Start by updating your household budget to see where you can cut back and start saving. Then allocate 50% of the savings into either a 100% offset account or direct it into a home loan which can then be used as redraw. This will make the most of your savings and help future proof your financial position.

You should focus on eventually having a savings equal to the cost of your household budget for three months. Again, this should be held in a separate savings account, 100% offset account or loan redraw.

Take advantage of support from other businesses

Many businesses are also offering support options such as waiving late payment fees, offering extra services at no extra charge (or a reduced charge) and suspending disconnection and credit collection activities, among others. A simple phone call can help you access these services.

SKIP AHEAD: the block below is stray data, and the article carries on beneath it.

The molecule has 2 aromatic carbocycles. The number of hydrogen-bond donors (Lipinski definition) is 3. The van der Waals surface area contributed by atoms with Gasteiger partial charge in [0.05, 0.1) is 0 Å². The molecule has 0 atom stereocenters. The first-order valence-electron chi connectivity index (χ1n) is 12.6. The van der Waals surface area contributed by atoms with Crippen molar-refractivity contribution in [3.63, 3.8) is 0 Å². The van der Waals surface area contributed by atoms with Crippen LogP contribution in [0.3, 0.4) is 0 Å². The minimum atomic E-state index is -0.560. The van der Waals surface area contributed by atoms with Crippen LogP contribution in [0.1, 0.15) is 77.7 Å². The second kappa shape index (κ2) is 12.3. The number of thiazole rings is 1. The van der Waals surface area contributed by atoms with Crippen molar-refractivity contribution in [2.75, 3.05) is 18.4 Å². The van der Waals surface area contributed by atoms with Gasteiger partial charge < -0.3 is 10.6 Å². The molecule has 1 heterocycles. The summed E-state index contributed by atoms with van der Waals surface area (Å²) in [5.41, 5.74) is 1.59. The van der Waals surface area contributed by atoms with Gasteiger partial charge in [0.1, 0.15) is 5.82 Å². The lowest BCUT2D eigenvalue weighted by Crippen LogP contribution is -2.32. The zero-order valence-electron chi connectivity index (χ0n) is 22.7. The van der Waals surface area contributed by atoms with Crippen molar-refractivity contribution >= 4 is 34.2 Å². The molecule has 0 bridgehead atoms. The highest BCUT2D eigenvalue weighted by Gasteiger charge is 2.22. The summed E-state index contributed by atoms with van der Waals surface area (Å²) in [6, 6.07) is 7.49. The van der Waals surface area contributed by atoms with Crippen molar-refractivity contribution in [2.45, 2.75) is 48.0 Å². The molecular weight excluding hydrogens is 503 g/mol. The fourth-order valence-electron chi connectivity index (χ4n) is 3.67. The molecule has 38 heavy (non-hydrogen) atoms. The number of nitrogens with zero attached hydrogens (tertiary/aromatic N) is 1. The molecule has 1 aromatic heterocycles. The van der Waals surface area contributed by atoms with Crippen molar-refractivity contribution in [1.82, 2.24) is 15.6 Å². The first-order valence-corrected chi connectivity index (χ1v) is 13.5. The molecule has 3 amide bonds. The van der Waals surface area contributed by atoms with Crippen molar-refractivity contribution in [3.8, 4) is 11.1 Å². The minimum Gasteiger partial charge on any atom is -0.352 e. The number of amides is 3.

Avoid panic buying

It’s easy to get swept up in the need to protect your home and loved ones by guarding against any shortages in the future. In situations where we can’t control much, we look to control what we can. Panic buying can be the result of that. However, panic buying can wreak havoc on your finances.

Not only will you have a greater outlay than you normally would, but panic buyers purchase indiscriminately based on availability rather than preference or price. That means you will likely be paying more for things you don’t necessarily want or need. In a time of possible recession, it’s better to buy what you need, when you need it at a price that suits your budget.

Take advantage of lower interest rates